A simple urea leaf-feeding method for the production of 13C and 15N labelled plant material
- Cite this article as:
- Schmidt, O. & Scrimgeour, C.M. Plant and Soil (2001) 229: 197. doi:10.1023/A:1004815404197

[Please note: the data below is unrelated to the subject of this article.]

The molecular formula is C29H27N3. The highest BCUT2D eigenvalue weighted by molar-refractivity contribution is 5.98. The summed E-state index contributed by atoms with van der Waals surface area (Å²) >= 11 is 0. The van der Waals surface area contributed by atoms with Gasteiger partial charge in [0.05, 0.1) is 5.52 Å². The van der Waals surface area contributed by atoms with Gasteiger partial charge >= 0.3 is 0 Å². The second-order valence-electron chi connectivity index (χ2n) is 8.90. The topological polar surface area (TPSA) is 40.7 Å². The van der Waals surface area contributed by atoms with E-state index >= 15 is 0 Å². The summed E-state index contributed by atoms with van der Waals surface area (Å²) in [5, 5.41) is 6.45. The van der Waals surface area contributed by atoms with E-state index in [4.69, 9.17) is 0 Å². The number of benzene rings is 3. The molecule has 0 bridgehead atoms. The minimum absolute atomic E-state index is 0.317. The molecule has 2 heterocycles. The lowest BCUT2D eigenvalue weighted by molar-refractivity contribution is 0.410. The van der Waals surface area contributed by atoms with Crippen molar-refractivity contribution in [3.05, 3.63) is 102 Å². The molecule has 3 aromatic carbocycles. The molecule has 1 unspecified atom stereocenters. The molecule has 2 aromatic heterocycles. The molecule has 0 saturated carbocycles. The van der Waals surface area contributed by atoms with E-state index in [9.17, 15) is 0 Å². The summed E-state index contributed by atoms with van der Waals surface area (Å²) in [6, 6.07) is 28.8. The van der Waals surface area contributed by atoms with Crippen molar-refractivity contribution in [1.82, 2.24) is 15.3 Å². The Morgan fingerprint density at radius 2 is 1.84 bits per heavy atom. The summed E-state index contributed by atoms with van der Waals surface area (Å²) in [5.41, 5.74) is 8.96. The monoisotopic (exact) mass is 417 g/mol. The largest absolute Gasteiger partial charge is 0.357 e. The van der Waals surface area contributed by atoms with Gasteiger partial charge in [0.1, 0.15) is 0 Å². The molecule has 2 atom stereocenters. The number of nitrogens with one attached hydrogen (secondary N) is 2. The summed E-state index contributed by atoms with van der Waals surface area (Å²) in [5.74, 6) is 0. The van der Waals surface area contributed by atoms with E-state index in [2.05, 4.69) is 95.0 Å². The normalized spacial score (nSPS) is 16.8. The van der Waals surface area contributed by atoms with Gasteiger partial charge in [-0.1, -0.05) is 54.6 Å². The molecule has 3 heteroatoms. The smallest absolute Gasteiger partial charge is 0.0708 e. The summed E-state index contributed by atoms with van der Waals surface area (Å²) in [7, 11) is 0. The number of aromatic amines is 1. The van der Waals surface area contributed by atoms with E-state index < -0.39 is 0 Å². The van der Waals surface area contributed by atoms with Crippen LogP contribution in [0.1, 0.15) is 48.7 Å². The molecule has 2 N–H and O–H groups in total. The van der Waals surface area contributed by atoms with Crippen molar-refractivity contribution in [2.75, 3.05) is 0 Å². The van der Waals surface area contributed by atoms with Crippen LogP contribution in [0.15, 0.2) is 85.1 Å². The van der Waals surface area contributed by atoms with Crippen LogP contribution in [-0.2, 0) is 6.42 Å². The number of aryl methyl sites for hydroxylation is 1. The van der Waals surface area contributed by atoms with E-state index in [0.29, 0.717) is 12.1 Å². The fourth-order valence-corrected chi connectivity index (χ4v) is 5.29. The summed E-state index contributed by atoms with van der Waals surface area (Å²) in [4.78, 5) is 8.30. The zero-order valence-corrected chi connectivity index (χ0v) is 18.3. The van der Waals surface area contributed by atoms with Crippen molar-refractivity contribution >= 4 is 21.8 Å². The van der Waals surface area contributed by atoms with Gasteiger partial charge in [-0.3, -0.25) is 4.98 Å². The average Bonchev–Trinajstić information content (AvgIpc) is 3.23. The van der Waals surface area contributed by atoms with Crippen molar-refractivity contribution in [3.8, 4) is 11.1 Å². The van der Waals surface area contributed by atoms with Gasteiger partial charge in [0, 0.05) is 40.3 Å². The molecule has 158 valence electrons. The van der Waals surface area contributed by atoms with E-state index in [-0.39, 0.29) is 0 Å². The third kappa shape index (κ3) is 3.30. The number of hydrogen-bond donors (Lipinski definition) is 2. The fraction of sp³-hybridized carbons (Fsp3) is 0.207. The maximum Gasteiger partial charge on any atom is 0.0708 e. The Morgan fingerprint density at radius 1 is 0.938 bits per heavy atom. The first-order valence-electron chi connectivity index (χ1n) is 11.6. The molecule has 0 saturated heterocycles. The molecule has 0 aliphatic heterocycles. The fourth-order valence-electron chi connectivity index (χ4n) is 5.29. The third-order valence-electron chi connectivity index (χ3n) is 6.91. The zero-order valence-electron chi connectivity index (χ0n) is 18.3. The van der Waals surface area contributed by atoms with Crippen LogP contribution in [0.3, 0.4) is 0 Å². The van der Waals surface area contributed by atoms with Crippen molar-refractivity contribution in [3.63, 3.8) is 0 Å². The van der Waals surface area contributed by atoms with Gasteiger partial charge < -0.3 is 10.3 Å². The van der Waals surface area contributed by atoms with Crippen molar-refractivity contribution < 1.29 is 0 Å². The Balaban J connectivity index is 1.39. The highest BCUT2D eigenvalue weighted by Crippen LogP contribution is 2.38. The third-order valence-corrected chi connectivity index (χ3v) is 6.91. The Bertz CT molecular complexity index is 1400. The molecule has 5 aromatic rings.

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The use of 13C isotope tracer techniques in terrestrial ecology has been restricted by the technical requirements and high costs associated with the production of 13C enriched plant material by 13CO2 release in labelling chambers. We describe a novel, simple and relatively inexpensive method for the small-scale production of 13C and 15N labelled plant material. The method is based on foliar feeding of plants with a urea solution (97 atom% 13C, 2 atom% 15N) by daily misting. Maize was grown in a greenhouse in a compost–soil mixture and enclosed in clear polythene bags between urea applications. Final enrichment in 27 d old maize shoots was 211‰ δ13C (≈1.34 atom% 13C) and 434‰ δ15N (≈0.52 atom% 15N). Enrichments of hot-water extractable fractions (289‰ δ13C, 469‰ δ15N) were only slightly higher than those observed in plant bulk material, which suggests that daily urea applications ensured fairly uniform labelling of different biochemical fractions and plant tissues. Recovery of applied excess 13C and 15N in plant shoots was 22% and 42%, respectively. Roots were less enriched (21‰ δ13C and 277‰ δ15N), but no attempts were made to recover roots quantitatively.